By J. Taylor Rushing - 05/08/10 10:00 AM EDT
A second straight close call in a domestic terrorism incident this week
brought a single mass message to the Obama administration from Senate
Democrats and Republicans: Fix the system. Again.
Both Democratic and Republican senators spent the week alternately lauding Monday night’s arrest of Times Square bombing suspect Faisal Shahzad from a plane at New York’s JFK Airport bound for Dubai — and condemning the fact that Shahzad had been allowed on board a plane that had already left the gate.
The ultimatum to Obama: Shahzad’s arrest won’t bring new legislation, but it had better bring changes within the executive branch.
“We’ve got to be damn careful that by no means have our efforts in Afghanistan or other places like Pakistan worked yet,” said Sen. Frank Lautenberg (D-N.J.) “We have to increase our diligence. There’s been a couple of these things more than we would have liked.”
There are several different “watchlists” that the government operates, starting with the biggest — the Terrorist Identities Datamart Environment (TIDE) list, which holds more than a half-million names. From there, there are three other lists of decreasing size, ending in the 4,000-name “no-fly list.”
There is no enthusiasm among senators for new legislation, or tinkering with the lists, or for simply designating all names on the lists with a “no-fly” status. Indeed, several noted that the different lists allow for different categories and degrees of suspects.
Shahzad was allowed on board a plane that had already pulled away from the gate because he was added to the “no-fly” list within a 12-hour window during which airlines are supposed to check their passenger lists with federal authorities. That brought an instant fix this week — airlines must now check the “no-fly” list every two hours.
In December, Nigerian citizen Umar Farouk Abdulmutallab was arrested only after an unsuccessful bombing attempt aboard a plane from Amsterdam to Detroit. He was on the TIDE list, but not the actual “no-fly” list. And poor communication among agencies had allowed Abdulmutallab to keep his visa even though his father had warned U.S. authorities about his son.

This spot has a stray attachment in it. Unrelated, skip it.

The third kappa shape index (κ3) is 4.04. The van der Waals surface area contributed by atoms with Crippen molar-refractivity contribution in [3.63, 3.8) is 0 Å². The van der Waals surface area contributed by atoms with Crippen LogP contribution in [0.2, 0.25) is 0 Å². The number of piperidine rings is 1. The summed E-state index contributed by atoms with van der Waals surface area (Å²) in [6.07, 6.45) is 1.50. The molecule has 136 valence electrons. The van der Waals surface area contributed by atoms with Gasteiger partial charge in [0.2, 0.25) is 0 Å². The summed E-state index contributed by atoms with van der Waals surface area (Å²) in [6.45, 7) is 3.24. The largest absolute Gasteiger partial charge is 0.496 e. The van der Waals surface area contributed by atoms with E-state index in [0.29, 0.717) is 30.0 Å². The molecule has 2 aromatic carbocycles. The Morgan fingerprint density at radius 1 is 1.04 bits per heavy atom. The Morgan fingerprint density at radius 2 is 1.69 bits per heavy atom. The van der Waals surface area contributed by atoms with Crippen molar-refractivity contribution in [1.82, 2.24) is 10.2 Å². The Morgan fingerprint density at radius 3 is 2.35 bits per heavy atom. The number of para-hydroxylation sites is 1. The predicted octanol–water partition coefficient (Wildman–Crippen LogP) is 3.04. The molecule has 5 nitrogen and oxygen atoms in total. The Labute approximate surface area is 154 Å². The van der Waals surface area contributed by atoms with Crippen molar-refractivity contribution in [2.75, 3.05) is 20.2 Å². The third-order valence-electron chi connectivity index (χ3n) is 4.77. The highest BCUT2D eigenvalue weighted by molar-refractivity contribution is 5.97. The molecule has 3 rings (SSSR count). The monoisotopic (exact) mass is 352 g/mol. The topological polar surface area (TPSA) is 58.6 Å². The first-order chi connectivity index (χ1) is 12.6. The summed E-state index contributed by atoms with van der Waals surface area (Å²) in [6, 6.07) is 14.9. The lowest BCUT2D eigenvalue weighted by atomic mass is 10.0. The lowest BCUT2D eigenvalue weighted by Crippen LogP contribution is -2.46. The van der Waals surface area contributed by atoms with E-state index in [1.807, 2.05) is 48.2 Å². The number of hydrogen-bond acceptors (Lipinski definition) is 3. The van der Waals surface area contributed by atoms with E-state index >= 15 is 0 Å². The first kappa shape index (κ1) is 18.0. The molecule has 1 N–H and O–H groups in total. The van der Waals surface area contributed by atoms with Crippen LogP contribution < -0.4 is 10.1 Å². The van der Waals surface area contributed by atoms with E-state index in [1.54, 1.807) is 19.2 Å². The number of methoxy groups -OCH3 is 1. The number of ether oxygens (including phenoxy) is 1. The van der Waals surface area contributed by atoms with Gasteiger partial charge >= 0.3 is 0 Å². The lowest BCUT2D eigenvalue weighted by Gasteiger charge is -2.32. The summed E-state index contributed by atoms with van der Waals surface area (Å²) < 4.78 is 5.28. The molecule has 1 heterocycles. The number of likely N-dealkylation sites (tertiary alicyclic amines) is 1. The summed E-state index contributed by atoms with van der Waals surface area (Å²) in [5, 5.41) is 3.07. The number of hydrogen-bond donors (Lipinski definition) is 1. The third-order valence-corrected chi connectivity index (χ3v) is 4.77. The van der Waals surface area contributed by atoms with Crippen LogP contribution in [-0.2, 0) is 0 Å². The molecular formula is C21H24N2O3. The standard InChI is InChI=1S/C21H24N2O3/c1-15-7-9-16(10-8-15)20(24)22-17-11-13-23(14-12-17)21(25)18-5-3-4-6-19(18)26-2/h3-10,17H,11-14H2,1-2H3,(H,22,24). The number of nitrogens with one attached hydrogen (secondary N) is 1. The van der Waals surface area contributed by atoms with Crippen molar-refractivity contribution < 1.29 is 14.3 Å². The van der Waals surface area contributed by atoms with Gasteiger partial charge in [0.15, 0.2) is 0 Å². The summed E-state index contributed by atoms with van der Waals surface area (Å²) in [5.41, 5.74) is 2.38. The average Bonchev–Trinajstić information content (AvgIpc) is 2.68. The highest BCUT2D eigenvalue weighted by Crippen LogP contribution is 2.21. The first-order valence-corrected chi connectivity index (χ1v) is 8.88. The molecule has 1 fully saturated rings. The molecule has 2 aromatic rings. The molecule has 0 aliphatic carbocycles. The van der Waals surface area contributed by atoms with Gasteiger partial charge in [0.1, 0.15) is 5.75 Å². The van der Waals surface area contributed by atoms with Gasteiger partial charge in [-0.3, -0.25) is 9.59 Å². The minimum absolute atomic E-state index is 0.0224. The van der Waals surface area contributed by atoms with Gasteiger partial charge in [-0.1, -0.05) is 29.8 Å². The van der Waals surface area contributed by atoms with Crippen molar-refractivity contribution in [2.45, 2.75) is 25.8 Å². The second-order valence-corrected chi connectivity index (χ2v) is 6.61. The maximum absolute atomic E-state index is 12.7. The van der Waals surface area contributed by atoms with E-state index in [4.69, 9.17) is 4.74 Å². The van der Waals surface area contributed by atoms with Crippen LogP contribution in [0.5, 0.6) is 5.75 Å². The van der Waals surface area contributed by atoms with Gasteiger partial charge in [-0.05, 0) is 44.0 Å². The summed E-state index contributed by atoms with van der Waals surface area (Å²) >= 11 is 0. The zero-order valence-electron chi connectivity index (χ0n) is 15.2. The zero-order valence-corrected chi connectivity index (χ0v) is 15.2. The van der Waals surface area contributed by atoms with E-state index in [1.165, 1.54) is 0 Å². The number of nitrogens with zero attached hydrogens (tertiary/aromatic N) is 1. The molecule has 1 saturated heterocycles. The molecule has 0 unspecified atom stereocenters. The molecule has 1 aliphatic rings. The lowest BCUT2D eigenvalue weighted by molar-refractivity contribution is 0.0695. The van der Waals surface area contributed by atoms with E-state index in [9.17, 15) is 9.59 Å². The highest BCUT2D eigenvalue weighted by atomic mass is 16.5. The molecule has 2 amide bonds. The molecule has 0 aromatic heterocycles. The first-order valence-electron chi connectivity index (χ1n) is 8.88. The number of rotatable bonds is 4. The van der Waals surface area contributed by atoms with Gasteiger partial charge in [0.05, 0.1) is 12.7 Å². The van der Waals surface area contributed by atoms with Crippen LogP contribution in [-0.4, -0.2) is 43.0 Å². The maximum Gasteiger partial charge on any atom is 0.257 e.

Several senators noted that prominent problems with the “no-fly” list in particular stretched well back into the George W. Bush administration. The late Sen. Edward Kennedy (D-Mass.) was detained five times at East Coast airports in 2004 because the alias “T. Kennedy” was being used by someone else. It took three weeks for federal officials to fix the problem. In March 2006, reports emerged that Sayed Rahmatullah Hashemi, a former ambassador for the Taliban, had traveled into the U.S. to enroll at Yale University, somehow eluding any “no-fly” status.
“I’ve been on a no-fly list for the last few months, because there’s somebody with a similar name as me,” Sen. Mark Warner (D-Va.). “No system is perfect. I just hope there’s an after-action, where there’s corrective action taken. I don’t know that we can ever get it perfect, but I hope we can keep learning from these.”
It fell to Attorney General Eric Holder on Thursday to defend the administration’s hit-and-miss record. Testifying before an appropriations subcommittee, Holder accepted some of the criticism but repeatedly noted that Shahzad’s plane never took off and the suspect was caught.
That wasn’t good enough for Sen. Barbara Mikulski (D-Md.), who wondered why the reforms Obama ordered after the Abdulmutallab case in December still weren’t in place.
“We’re really grouchy about the watchlist,” Mikulski told Holder. “Once again, the watchlist seemed to be dysfunctional. Who’s in charge of watching the watchlist?”
“It’s like nails on a blackboard. It gets us all charged up as we talk about it,” added Sen. Lisa Murkowski (R-Alaska).
Republicans were careful in their criticism this week, joining
Democrats in praising the relatively quick arrest of Shahzad but also
warning that weaknesses remain.
Sen. Susan Collins (R-Maine), ranking member of the Senate’s Homeland Security and Governmental Accountability Committee, said part of the problem is a mindset at agencies like the Transportation Security Administration and the Department of Homeland Security.
“The focus has been on people coming into our country, rather than people leaving,” Collins noted. “The terrorists are constantly identifying vulnerabilities, weaknesses and gaps in our security systems and that’s why it’s so critical that we learn from each case and try to envision the rest.”
One Republican who didn’t join the criticism was John McCain (R-Ariz.), Obama’s 2008 presidential rival, who said overall he found little fault with the administration’s handling of Shahzad’s arrest.
“I know they lost him at one point and all that, but overall it took 53 hours and the result was one we can be pleased with,” McCain said.
Intelligence Committee Chairwoman Dianne Feinstein (D-Calif.) said foreign terrorists seem to have started recruiting “clean” subjects like Shahzad and Abdulmutallab who won’t arouse much suspicion and are actually educated in the U.S.
“These are American citizens living here and going to school here, and then they leave the country to be trained,” Feinstein said. “One to Yemen. One to Pakistan. How do you screen for that and still protect everybody’s rights to privacy? These terrorists are smart. They think they’ve found a soft chink in our armor, with these 'lone wolves.' And it wouldn’t surprise me if there aren’t more in the country right now.”